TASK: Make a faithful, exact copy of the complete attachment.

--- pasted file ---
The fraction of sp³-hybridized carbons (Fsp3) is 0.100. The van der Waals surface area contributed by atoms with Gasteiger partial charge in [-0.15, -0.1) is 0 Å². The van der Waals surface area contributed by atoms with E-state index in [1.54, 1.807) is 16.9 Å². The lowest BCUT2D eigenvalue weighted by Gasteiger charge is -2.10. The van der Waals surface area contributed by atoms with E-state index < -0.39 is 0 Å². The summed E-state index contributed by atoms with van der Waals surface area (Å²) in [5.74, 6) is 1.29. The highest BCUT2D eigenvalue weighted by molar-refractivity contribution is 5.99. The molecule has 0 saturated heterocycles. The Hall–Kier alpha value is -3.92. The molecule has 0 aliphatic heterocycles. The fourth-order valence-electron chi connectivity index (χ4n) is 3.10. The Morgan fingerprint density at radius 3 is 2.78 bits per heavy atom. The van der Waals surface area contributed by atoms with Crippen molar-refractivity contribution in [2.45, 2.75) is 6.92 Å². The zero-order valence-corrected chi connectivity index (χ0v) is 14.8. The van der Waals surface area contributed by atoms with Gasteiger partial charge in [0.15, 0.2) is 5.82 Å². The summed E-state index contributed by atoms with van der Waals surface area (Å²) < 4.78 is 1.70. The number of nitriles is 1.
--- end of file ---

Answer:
The fraction of sp³-hybridized carbons (Fsp3) is 0.100. The van der Waals surface area contributed by atoms with Gasteiger partial charge in [-0.15, -0.1) is 0 Å². The van der Waals surface area contributed by atoms with E-state index in [1.54, 1.807) is 16.9 Å². The lowest BCUT2D eigenvalue weighted by Gasteiger charge is -2.10. The van der Waals surface area contributed by atoms with E-state index < -0.39 is 0 Å². The summed E-state index contributed by atoms with van der Waals surface area (Å²) in [5.74, 6) is 1.29. The highest BCUT2D eigenvalue weighted by molar-refractivity contribution is 5.99. The molecule has 0 saturated heterocycles. The Hall–Kier alpha value is -3.92. The molecule has 0 aliphatic heterocycles. The fourth-order valence-electron chi connectivity index (χ4n) is 3.10. The Morgan fingerprint density at radius 3 is 2.78 bits per heavy atom. The van der Waals surface area contributed by atoms with Crippen molar-refractivity contribution in [2.45, 2.75) is 6.92 Å². The zero-order valence-corrected chi connectivity index (χ0v) is 14.8. The van der Waals surface area contributed by atoms with Gasteiger partial charge in [0.15, 0.2) is 5.82 Å². The summed E-state index contributed by atoms with van der Waals surface area (Å²) < 4.78 is 1.70. The number of nitriles is 1.